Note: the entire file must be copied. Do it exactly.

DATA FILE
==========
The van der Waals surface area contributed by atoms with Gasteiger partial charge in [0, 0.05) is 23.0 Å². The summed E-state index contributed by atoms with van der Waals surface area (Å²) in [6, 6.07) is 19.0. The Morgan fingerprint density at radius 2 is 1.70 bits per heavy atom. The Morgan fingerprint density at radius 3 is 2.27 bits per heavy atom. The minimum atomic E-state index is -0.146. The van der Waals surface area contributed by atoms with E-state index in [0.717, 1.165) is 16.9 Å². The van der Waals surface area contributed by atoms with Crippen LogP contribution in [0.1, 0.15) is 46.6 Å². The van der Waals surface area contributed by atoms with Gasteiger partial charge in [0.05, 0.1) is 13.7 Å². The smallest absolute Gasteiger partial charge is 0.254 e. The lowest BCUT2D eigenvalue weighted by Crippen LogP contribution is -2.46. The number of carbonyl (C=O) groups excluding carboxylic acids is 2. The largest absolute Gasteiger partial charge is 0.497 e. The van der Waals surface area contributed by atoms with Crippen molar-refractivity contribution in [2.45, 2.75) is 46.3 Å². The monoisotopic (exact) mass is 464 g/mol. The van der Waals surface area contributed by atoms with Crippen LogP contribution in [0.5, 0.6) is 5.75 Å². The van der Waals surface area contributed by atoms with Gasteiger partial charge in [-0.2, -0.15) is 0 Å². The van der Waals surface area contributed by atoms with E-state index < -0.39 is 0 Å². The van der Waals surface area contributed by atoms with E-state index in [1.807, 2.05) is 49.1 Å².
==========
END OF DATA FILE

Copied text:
The van der Waals surface area contributed by atoms with Gasteiger partial charge in [0, 0.05) is 23.0 Å². The summed E-state index contributed by atoms with van der Waals surface area (Å²) in [6, 6.07) is 19.0. The Morgan fingerprint density at radius 2 is 1.70 bits per heavy atom. The Morgan fingerprint density at radius 3 is 2.27 bits per heavy atom. The minimum atomic E-state index is -0.146. The van der Waals surface area contributed by atoms with E-state index in [0.717, 1.165) is 16.9 Å². The van der Waals surface area contributed by atoms with Crippen LogP contribution in [0.1, 0.15) is 46.6 Å². The van der Waals surface area contributed by atoms with Gasteiger partial charge in [0.05, 0.1) is 13.7 Å². The smallest absolute Gasteiger partial charge is 0.254 e. The lowest BCUT2D eigenvalue weighted by Crippen LogP contribution is -2.46. The number of carbonyl (C=O) groups excluding carboxylic acids is 2. The largest absolute Gasteiger partial charge is 0.497 e. The van der Waals surface area contributed by atoms with Crippen molar-refractivity contribution in [2.45, 2.75) is 46.3 Å². The monoisotopic (exact) mass is 464 g/mol. The van der Waals surface area contributed by atoms with Crippen LogP contribution in [0.5, 0.6) is 5.75 Å². The van der Waals surface area contributed by atoms with Gasteiger partial charge in [-0.2, -0.15) is 0 Å². The van der Waals surface area contributed by atoms with E-state index < -0.39 is 0 Å². The van der Waals surface area contributed by atoms with E-state index in [1.807, 2.05) is 49.1 Å².